Among possible undesirable complications after breast augmentation with implants, capsular contracture is the most common type. But what is it exactly? Our bodies will naturally build up fibrous capsules to surround the implants. Overly contracted fibrous capsule can result in untoward firmness of the implanted breasts.
In 1968, coating the silicone shell with polyurethane was the attempt to counteract capsular contracture. Despite the comparatively significant effectiveness of reducing rate of capsular contracture during its early years of usage, polyurethane-coated implants were removed from the US market in 1991. This was due to the possibility of coating degradation in the long run, which is a safety concern.
In an effort to emulate the polyurethane implants’ success in reducing chance of capsular contracture, different surface coating or texturing techniques were developed by leading implants manufacturers.
In 1997, the first case of BIA ALCL was published in the medical literature. BIA ALCL (Breast Implant Associated Anaplastic Large Cell Lymphoma) is a rare type of cancer of the immune system. But it was in 2011 that the USFDA first report a possible link between breast implants and ALCL. And it was not until 2016 that an association between textured implants and ALCL was recognized (even the first textured implants was introduced in the 1980s).

In 2019, the Allergan produced BIOCELL textured breast implants (with the model name of Natrelle®) were recalled after strong specific relationship of these particular implants to BIA ALCL cases and the followed death cases.
Textured implants which reduce the chance of capsular contracture are still available from other manufacturers with different technology of production.

Conclusion:  Based on the currently available evidence, the USFDA accepts that silicone gel filled breast implants contain a reasonable assurance of safety and effectiveness when applied as labeled and strictly by professionally trained plastic surgeons.
Despite possible local complications and adverse outcomes, professionals agree that it is generally safe for patients to receive a breast augmentation operation. It is highly recommended that patients should always be fully informed about the accompanying benefits and/ or risks. Implant manufacturers and physicians should continue to provide accurate and up-to-date information for patients to help inform their decisions.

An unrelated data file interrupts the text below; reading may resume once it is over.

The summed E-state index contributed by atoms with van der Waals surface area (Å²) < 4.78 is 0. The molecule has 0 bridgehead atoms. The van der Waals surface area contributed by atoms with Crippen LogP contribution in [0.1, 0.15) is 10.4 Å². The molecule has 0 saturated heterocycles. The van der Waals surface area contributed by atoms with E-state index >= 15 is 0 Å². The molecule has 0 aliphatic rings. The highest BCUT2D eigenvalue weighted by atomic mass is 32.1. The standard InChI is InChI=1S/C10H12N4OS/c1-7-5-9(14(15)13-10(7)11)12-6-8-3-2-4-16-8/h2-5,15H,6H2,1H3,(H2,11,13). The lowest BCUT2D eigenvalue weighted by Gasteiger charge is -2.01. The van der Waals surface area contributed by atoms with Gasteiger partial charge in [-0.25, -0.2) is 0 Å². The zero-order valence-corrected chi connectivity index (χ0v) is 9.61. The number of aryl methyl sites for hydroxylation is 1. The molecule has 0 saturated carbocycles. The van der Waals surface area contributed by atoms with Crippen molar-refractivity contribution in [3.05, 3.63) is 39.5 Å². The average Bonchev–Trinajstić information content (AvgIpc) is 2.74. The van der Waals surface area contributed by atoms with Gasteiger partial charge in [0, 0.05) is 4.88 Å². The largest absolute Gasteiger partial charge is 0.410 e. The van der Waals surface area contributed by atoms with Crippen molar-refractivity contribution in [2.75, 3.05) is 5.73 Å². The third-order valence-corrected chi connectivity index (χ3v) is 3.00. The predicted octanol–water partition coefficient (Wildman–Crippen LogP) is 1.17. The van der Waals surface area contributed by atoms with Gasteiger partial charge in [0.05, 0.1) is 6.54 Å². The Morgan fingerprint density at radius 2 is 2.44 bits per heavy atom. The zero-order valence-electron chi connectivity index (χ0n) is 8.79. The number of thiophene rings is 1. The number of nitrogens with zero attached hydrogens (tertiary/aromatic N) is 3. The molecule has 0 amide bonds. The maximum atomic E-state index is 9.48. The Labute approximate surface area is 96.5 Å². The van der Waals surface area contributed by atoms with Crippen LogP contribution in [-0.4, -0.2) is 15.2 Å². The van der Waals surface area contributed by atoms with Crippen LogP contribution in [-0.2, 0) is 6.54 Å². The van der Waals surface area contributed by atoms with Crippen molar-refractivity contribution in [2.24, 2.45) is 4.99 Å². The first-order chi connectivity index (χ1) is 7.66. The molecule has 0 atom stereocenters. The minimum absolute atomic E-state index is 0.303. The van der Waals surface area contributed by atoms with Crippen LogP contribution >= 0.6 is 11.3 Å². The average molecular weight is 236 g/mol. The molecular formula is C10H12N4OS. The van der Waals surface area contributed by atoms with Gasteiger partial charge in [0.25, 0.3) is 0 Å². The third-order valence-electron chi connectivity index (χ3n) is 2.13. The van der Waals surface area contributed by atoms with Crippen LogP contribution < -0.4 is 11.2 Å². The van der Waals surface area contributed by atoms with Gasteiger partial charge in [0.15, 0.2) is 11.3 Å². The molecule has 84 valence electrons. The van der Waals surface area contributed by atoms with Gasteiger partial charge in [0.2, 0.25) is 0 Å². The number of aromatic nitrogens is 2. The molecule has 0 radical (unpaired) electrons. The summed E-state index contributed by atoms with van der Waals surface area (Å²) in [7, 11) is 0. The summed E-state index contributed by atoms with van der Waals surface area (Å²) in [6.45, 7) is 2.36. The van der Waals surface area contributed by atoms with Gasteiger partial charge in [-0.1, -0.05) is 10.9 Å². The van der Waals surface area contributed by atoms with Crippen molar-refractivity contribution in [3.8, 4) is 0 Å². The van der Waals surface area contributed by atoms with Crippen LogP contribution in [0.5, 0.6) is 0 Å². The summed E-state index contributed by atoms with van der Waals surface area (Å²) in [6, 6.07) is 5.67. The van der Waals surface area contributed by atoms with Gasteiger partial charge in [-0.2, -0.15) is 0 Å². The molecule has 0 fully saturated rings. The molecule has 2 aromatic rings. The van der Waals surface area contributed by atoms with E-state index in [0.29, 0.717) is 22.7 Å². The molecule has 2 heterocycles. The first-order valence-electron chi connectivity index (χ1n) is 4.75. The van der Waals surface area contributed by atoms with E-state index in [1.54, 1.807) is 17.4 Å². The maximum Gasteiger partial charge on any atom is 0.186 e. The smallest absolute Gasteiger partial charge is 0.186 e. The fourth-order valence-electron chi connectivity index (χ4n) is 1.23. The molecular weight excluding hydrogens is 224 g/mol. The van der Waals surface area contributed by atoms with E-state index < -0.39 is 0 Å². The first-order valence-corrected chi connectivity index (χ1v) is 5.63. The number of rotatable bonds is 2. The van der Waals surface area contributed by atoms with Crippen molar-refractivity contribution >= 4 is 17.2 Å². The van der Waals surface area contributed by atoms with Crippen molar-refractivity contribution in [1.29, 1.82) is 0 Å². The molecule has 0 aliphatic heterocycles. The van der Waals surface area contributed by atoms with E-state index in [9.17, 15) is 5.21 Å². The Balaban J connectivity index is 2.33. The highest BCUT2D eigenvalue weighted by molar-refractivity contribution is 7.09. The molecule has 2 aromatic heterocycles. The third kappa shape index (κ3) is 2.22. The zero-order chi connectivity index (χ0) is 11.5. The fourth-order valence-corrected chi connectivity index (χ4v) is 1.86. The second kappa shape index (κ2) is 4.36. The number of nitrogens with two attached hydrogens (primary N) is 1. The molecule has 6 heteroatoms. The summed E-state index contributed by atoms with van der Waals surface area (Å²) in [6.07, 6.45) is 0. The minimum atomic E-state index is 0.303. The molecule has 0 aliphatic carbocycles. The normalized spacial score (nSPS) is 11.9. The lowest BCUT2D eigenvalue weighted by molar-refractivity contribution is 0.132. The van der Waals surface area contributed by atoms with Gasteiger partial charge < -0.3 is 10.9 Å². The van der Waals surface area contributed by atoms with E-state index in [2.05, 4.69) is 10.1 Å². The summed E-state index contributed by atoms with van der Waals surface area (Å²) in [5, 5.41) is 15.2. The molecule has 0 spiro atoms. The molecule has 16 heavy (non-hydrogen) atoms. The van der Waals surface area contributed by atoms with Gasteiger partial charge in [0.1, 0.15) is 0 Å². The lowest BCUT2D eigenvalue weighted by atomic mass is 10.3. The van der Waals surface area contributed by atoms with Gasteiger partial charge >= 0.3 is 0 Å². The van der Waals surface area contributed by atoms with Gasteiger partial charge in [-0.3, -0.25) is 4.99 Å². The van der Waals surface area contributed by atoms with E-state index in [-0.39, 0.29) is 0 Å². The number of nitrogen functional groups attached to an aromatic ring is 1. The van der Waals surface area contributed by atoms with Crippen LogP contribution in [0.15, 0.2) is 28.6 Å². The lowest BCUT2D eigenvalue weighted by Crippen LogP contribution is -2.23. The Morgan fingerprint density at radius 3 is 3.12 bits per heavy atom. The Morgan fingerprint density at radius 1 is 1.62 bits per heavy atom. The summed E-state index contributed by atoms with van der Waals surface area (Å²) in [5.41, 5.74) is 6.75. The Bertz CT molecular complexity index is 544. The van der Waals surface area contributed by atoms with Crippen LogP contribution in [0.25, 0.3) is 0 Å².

Breast augmentation surgery provides for the insertion of saline or silicone implants into the breast. Most implants are positioned behind the pectoral muscles. This results in more accurate mammograms and may reduce infection and capsular contracture (hardening of the tissue around the implants), so the implants will stay softer. Other choices are available for positioning, and will be discussed at the consultation.

Silicone implants are usually inserted through an incision made in the crease of the lower part of the breast, in the axilla (the armpit), or in the lower edge of the areola (the pigmented skin around the nipple).


Recovery time
For the first 48 hours the patient will be given pain medication and wrapped in a light dressing. For 2 weeks the breasts will be sore and bruised, and swollen for several months. Compression bandages may be worn for several days. Immediately after surgery, the implants sometimes sit too high on the chest wall, but they usually drop into a normal position over the next day or weeks.

The patient can return to work in 2 weeks. The patient should wait 2-3 months before resuming strenuous exercise.


Possible complications
Dr. Chartchai's surgical techniques are intended to minimize the likelihood of any complication. These complications or side effects include but are not limited to asymmetry (uneven breasts or nipples), hematomas (a collection of blood around the implant), poor scarring, changes in nipple sensation (it may decrease, disappear altogether, or even intensify), capsular contracture (a tightening of the scar tissue that naturally forms around the implant), and deflation of saline implants. If the milk ducts are cut, breast feeding may not be possible.

Please discuss these complications and your other concerns with Dr. Chartchai at the time of your in-person consultation.





Welcome to the website of Dr. Chartchai, Bangkok Thailand’s leading board-certified plastic and reconstructive surgeon.

Dr. Chartchai’s specialty in facial plastic surgery includes lower and mid face lift, neck lift and endoscopic brow lift. In breast surgery it includes breast augmentation, breast lift, breast reduction, and breast reshaping. In body surgery it includes abdominoplasty, liposuction, body sculpting and body lifts.